NEWTOWN TOWNSHIP >> In a move to spur business growth and raise new revenue, the township’s Economic Development Committee is recommending that new and expanded uses be considered in the Newtown Business Commons to make it more attractive to companies looking for a home.

The new, complementary uses, said Supervisor David Oxley, would provide a “shot in the arm” to the township’s light industrial and office/light industrial zones, while benefiting the township’s bottom line.

According to Oxley, the EDC came up with the recommendations after speaking to numerous businesses in the Commons and interviewing a number of real estate agents who handle properties in the business park.

“We’ve heard that certain amenities that businesses are looking for don’t exist in the Commons for their employees,” said Oxley. “We’d like to see more options,” he said.

The EDC is recommending an expansion of allowable services (dry cleaners, barbers, convenience shopping, etc.), more restaurant uses, expansion of entertainment uses as was granted to Rafters and the Brewery, consideration of an overlay district for multi-family housing and other possible uses that might fit into the Commons that are currently not permitted or are only permitted as special exceptions/variances.

“We have heard that Newtown is highly desirable, especially in the life science, pharma and bioscience area,” said Oxley. “We can provide a great deal of opportunity to companies looking to relocate, especially from New Jersey. We have a great shot here.”

The changes are necessary, he said, for the township’s long term financial picture and for the continued success of the Commons. “This is something we need to pass onto the planning commission to hear their thoughts as well.”

Planning Commission Chair Allen Fidler, who has sat in on meetings of the EDC including discussions regarding the Commons, said he would recommend securing the services of a professional county planner and an economic development expert to come up with uses “that have been successful in neighboring areas so we don’t have to reinvent the wheel.

“We’ve heard a lot about redevelopment. And we’ve seen that first hand with Doggie Day Care, the pet hotel, which is a redevelopment of an existing building. When you look at the Commons area, a lot of revitalization may be in the form of modifications to existing buildings. But the attraction would have to be economically sustainable.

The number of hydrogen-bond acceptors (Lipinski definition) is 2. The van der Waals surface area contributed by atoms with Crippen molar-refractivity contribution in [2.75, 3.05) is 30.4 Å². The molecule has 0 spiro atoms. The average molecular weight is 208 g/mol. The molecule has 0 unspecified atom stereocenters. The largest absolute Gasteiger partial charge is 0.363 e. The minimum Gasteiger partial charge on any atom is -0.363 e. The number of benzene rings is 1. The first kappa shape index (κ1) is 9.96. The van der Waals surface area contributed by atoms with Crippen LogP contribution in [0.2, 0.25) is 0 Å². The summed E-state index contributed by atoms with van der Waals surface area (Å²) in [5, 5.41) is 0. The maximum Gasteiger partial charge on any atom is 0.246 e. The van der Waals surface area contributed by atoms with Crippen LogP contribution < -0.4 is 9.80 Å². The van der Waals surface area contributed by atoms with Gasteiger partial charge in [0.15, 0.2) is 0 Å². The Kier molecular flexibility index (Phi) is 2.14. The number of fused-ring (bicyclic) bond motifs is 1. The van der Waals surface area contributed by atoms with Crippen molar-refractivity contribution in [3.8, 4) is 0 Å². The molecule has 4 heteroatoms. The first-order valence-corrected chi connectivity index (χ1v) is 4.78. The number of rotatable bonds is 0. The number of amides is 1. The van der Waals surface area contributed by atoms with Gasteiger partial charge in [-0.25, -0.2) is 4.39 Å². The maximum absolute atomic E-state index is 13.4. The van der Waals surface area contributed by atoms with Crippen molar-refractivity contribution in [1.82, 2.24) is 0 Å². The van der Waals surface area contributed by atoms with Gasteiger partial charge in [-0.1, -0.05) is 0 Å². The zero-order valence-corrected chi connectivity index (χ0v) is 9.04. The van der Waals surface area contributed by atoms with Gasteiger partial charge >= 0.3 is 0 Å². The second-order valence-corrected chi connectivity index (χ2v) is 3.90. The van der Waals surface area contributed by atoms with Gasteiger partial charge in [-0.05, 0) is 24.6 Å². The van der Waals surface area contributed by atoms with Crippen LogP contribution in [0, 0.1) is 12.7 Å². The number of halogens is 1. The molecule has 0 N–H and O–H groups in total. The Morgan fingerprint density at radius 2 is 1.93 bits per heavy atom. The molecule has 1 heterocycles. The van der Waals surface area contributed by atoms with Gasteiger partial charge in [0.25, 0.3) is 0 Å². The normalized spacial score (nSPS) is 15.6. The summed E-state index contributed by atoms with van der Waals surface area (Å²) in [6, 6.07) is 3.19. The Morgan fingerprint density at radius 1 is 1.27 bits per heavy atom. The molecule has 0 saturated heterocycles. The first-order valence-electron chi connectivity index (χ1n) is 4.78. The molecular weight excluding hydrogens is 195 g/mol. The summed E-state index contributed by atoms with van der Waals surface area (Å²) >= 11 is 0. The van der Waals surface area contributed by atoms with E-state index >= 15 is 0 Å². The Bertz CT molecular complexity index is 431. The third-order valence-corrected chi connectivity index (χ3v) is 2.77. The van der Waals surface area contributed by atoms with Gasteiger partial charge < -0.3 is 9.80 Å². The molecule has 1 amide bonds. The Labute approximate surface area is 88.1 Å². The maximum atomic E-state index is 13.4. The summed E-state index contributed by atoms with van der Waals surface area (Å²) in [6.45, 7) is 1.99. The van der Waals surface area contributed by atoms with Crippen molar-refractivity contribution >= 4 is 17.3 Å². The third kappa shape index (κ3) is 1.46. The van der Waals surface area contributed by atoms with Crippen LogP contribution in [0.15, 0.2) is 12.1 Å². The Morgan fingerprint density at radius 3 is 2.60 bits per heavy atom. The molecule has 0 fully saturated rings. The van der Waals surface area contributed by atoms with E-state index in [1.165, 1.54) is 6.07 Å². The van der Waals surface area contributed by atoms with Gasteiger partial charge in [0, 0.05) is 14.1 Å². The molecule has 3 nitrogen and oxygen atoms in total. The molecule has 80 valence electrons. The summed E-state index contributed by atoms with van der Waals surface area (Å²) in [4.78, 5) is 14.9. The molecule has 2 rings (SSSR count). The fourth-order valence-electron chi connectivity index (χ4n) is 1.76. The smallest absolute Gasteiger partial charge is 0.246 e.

“That’s where the EDC has said some of these support based services may be a good inclusion. Employees, on their limited lunch periods, don’t have time to go into the commercial district. Having some services close by can benefit the residential neighbors in addition to the employees who are in the Commons.

“Will that drive an economic engine?” asked Fidler. “I don’t have the depth of knowledge to validate that without getting some professional opinions on what kind of accessory business uses stimulates interest in a commercial park.”

Supervisor John Mack said with COVID-19 forcing a restructuring of business across the nation, grant dollars may be available to pay for the county professionals to determine the best amenities and uses.

Solicitor Jerry Schenkman suggested the township also research what has been done successfully in other business parks, both inside and outside the county. “If we’re going to make some changes, let’s make them work for the next 20 years. So we may want to have a bigger picture of what’s possible,” he said.

In addition to a discussion of uses, Engineer Michelle Fountain said consideration should be given to amenities, like creating walkability and exploring public transportation opportunities.

Fountain dissuaded the inclusion of single family dwellings or townhouse dwellings in the Commons simply because they take up a lot of room with setbacks and parking. But she said that redevelopment of an existing building could offer the opportunity for multifamily dwellings or apartments “if you want to have a residential use in the Commons.”

Chairman Phil Calabro liked that idea.

“That’s one thing we don’t have in the township - an apartment complex. I think that would benefit the township because it would bring maybe younger professionals who may not have the money to buy a house in Newtown, but want to live in Newtown. It also gives older couples who want to downsize a place to live who want to stay in Newtown.”

Supervisor Kyle Davis praised Oxley and the EDC on its recommendations and agreed that amenities are needed to bolster the appeal of the Newtown Business Commons, which has seen an increase in vacancy rates.

“I think it’s a great idea and making it more attractive is awesome,” said Davis. “I do, however, want to make sure we don’t change the zoning in such a way that will enable it to be bulldozed and a strip mall put in. We need to be careful of how we make those changes.”

Oxley agreed. “Obviously we would lean on our solicitors, our planners and our engineers to make sure we do the right thing to cover and protect our township.

“A lot of what I feel, the reason why we put this out there, is because we need a tremendous amount of revenue. We want to avoid tax increases in the future. And the only way we can do that is finding other ways to raise revenue. That’s why this is important.”

Chairman Phil Calabro commended the concept, but said now the township needs to connect the dots by involving not just the township’s planning commission, but also the Bucks County Planning Commission and the township’s legal team.

“There are a lot of possibilities. We just need some more study with our planning commission, engineers and lawyers all putting their heads together,” said Calabro.

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